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Lexington One ready to buy land for new Lexington Middle School

LEXINGTON, S.C. (Paul Kirby) — The Lexington County School District One Board of Trustees recently accepted the district administration’s recommendation to enter into option agreements to buy land near Old Cherokee Road and Cherokee Trail needed to relocate Lexington Middle School. An option agreement normally means that they will only buy the land if it meets certain set criteria spelled out in the agreement.

The district will eventually need to buy four parcels, each covered under one of these agreements, to begin the new Lexington Middle School. Each option agreement includes two parcels of land. The district intends to eventually buy all four pieces. In fact, the purchases will only take place if the district can close on all four properties at the same time. Basically, they need all four pieces of property, and if one becomes unavailable, the whole deal could come to a stop.

The first option agreement includes two parcels of land. The first parcel is approximately 23.57 acres. The second parcel is approximately 10 acres.

The second option agreement also includes two parcels of land. The third parcel is about 27.9 acres and the forth is just under one-half acre. If bought, all four pieces could be combined into one large tract that would be about 62 acres for building the new school.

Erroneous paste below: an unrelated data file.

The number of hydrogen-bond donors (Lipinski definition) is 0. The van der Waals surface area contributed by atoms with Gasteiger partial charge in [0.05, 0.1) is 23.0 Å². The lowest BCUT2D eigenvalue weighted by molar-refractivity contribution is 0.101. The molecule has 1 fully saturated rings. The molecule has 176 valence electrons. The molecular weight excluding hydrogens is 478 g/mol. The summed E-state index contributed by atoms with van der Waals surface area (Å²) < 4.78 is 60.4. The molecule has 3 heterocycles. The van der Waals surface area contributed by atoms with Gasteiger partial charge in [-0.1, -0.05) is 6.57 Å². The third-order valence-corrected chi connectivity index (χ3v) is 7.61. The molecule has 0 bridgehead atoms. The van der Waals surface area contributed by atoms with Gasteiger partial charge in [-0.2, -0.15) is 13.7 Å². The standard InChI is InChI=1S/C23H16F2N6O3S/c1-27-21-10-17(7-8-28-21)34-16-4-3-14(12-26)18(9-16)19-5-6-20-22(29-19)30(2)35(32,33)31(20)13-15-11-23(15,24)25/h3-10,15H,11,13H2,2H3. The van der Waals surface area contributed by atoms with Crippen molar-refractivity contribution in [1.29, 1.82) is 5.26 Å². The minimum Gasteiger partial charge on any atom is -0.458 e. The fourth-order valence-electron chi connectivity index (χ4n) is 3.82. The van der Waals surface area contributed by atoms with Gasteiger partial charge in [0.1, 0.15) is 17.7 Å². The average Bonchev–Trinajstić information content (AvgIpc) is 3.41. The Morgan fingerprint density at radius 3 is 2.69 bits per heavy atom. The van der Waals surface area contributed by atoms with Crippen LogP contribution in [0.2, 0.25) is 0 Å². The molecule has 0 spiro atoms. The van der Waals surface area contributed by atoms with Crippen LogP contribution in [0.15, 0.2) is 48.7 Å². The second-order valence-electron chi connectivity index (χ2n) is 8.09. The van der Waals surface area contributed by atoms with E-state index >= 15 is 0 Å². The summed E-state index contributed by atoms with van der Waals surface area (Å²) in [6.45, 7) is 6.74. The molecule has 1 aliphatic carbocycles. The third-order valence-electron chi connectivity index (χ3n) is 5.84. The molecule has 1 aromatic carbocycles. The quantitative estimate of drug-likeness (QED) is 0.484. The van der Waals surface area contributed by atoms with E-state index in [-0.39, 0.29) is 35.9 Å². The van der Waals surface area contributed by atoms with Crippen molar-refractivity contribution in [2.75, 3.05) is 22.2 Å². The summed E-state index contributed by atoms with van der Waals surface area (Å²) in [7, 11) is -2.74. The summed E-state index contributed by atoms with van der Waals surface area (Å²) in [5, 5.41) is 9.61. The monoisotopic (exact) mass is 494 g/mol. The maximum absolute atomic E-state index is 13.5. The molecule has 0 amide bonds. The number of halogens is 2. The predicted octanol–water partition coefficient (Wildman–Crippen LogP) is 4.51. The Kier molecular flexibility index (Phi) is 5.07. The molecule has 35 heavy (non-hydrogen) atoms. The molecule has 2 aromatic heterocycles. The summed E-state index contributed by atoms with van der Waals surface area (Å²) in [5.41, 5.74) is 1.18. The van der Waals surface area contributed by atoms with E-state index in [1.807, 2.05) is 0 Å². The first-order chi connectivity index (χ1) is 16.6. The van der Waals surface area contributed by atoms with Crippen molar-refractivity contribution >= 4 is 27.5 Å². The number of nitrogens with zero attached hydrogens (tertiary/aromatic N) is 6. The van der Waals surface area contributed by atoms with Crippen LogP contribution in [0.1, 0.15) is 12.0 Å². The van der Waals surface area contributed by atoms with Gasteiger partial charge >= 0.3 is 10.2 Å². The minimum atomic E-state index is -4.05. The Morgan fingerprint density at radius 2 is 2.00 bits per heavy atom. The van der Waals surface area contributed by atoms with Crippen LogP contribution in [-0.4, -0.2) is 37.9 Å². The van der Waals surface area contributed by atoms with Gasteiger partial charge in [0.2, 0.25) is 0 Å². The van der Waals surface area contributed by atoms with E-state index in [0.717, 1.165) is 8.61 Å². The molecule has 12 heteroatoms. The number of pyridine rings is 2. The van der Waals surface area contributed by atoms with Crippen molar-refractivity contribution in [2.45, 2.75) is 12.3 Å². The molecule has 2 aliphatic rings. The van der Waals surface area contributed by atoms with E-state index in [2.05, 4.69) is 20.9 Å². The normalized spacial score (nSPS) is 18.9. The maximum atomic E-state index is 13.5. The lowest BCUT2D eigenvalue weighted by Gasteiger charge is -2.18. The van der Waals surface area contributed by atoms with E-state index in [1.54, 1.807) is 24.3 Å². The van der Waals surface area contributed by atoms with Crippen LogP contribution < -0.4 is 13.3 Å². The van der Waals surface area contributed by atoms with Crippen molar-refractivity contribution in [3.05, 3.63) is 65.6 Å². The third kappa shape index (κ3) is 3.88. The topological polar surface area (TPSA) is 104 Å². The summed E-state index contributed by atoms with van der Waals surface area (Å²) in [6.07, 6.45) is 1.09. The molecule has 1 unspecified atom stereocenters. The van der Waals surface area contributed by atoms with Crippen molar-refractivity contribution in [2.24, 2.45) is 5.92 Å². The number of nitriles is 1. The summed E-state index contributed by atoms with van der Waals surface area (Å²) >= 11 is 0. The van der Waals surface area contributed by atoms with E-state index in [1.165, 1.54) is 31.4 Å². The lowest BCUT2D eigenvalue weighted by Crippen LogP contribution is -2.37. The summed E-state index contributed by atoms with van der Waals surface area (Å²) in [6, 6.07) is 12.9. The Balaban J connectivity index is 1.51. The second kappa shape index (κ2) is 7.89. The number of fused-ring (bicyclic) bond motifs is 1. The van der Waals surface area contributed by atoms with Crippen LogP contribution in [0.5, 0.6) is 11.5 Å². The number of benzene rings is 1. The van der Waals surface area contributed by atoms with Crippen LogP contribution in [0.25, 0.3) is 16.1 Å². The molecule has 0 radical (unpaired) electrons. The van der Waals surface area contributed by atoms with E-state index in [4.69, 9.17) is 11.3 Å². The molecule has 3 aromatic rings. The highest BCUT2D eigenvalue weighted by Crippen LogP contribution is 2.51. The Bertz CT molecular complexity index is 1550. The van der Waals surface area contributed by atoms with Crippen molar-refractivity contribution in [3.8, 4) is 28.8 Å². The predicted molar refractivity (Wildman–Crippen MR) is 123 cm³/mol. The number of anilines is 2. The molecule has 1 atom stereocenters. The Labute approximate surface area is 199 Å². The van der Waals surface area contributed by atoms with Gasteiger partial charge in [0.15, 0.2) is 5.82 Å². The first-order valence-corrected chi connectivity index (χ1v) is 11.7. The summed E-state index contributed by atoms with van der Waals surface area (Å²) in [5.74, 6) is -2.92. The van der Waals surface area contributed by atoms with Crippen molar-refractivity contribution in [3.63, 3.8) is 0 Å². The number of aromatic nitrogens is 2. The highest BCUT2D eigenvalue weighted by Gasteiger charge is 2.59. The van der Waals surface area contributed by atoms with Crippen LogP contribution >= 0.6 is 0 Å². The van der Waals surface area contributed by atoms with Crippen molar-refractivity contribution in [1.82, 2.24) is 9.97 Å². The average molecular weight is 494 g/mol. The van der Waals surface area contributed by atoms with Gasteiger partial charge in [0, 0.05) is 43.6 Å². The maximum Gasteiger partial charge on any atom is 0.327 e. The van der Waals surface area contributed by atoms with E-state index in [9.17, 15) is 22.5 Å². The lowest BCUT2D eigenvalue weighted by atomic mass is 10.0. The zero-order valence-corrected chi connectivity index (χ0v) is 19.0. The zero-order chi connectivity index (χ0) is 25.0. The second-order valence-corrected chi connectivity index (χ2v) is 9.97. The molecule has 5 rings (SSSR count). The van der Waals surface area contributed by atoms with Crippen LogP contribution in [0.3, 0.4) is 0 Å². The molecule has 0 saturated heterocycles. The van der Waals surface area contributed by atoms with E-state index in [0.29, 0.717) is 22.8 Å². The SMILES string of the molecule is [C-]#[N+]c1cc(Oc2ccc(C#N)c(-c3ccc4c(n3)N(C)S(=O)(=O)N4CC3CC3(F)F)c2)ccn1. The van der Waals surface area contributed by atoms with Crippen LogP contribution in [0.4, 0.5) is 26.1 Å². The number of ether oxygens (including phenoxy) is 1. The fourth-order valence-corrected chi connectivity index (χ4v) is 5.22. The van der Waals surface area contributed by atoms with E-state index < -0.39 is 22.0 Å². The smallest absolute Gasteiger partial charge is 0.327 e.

Land for schools must meet a number of requirements the school district has no control over. Many are set by the South Carolina Department of Education, the South Carolina Department of Transportation and Lexington County. Purchasing land for a school site isn't as easy as buying property to build a home, or even an office.

The first thing district administrators do when looking at a piece of land is to determine the location of the land. Does the location of the property meet the district’s current and future needs for property in that area? Then, they consider whether the South Carolina Department of Transportation would approve the available road frontage. The property has to be deep enough so that traffic can circulate on the site. Schools now have to accommodate the line of automobiles there for student drop-off and pick-up on the school’s property during peak times.

Last year, voters in Lexington School District One approved a $365 million five-year building plan. That plan included the relocation of Lexington Middle School. This will ensure that the district can continue to offer its students the facilities they need now and in the future.

Since the district understands that Lexington District One residents want to keep up with the progress of the building plan, the district developed a webpage to do just that. This site, found by clicking HERE, enables residents to see what is currently happening at their child’s school and includes “before” photographs, the current phase taking place, photographs of that progress, etc.

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